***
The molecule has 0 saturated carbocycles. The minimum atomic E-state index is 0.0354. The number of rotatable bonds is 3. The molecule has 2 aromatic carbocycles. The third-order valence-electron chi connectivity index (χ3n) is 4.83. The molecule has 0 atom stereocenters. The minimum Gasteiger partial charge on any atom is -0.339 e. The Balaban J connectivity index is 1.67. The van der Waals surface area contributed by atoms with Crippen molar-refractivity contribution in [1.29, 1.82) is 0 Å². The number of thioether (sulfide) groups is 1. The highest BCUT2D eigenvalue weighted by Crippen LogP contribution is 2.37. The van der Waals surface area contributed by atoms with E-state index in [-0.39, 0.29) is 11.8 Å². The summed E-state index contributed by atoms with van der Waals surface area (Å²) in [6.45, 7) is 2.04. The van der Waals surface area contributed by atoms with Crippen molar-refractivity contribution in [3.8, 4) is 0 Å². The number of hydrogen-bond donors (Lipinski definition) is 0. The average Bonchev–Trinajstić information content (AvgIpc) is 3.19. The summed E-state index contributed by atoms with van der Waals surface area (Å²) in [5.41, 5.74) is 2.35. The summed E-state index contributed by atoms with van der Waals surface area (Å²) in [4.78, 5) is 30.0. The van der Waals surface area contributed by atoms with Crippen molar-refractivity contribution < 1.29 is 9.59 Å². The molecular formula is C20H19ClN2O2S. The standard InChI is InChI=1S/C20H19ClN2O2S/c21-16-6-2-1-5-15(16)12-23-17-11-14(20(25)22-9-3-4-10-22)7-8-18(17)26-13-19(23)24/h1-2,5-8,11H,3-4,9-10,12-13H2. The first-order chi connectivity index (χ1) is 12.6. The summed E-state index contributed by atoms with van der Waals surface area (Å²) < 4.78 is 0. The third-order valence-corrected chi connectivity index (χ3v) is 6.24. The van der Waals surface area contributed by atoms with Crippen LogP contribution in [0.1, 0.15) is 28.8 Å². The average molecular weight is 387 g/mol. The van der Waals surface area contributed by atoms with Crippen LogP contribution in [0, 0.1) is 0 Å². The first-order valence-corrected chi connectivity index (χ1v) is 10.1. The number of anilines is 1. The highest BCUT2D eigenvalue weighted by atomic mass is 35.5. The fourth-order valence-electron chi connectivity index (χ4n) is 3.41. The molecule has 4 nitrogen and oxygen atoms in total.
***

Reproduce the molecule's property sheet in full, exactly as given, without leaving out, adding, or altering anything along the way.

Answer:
The molecule has 0 saturated carbocycles. The minimum atomic E-state index is 0.0354. The number of rotatable bonds is 3. The molecule has 2 aromatic carbocycles. The third-order valence-electron chi connectivity index (χ3n) is 4.83. The molecule has 0 atom stereocenters. The minimum Gasteiger partial charge on any atom is -0.339 e. The Balaban J connectivity index is 1.67. The van der Waals surface area contributed by atoms with Crippen molar-refractivity contribution in [1.29, 1.82) is 0 Å². The number of thioether (sulfide) groups is 1. The highest BCUT2D eigenvalue weighted by Crippen LogP contribution is 2.37. The van der Waals surface area contributed by atoms with E-state index in [-0.39, 0.29) is 11.8 Å². The summed E-state index contributed by atoms with van der Waals surface area (Å²) in [6.45, 7) is 2.04. The van der Waals surface area contributed by atoms with Crippen molar-refractivity contribution in [3.8, 4) is 0 Å². The number of hydrogen-bond donors (Lipinski definition) is 0. The average Bonchev–Trinajstić information content (AvgIpc) is 3.19. The summed E-state index contributed by atoms with van der Waals surface area (Å²) in [5.41, 5.74) is 2.35. The summed E-state index contributed by atoms with van der Waals surface area (Å²) in [4.78, 5) is 30.0. The van der Waals surface area contributed by atoms with Crippen molar-refractivity contribution < 1.29 is 9.59 Å². The molecular formula is C20H19ClN2O2S. The standard InChI is InChI=1S/C20H19ClN2O2S/c21-16-6-2-1-5-15(16)12-23-17-11-14(20(25)22-9-3-4-10-22)7-8-18(17)26-13-19(23)24/h1-2,5-8,11H,3-4,9-10,12-13H2. The first-order chi connectivity index (χ1) is 12.6. The summed E-state index contributed by atoms with van der Waals surface area (Å²) < 4.78 is 0. The third-order valence-corrected chi connectivity index (χ3v) is 6.24. The van der Waals surface area contributed by atoms with Crippen LogP contribution in [0.1, 0.15) is 28.8 Å². The average molecular weight is 387 g/mol. The van der Waals surface area contributed by atoms with Crippen LogP contribution in [0, 0.1) is 0 Å². The first-order valence-corrected chi connectivity index (χ1v) is 10.1. The number of anilines is 1. The highest BCUT2D eigenvalue weighted by atomic mass is 35.5. The fourth-order valence-electron chi connectivity index (χ4n) is 3.41. The molecule has 4 nitrogen and oxygen atoms in total.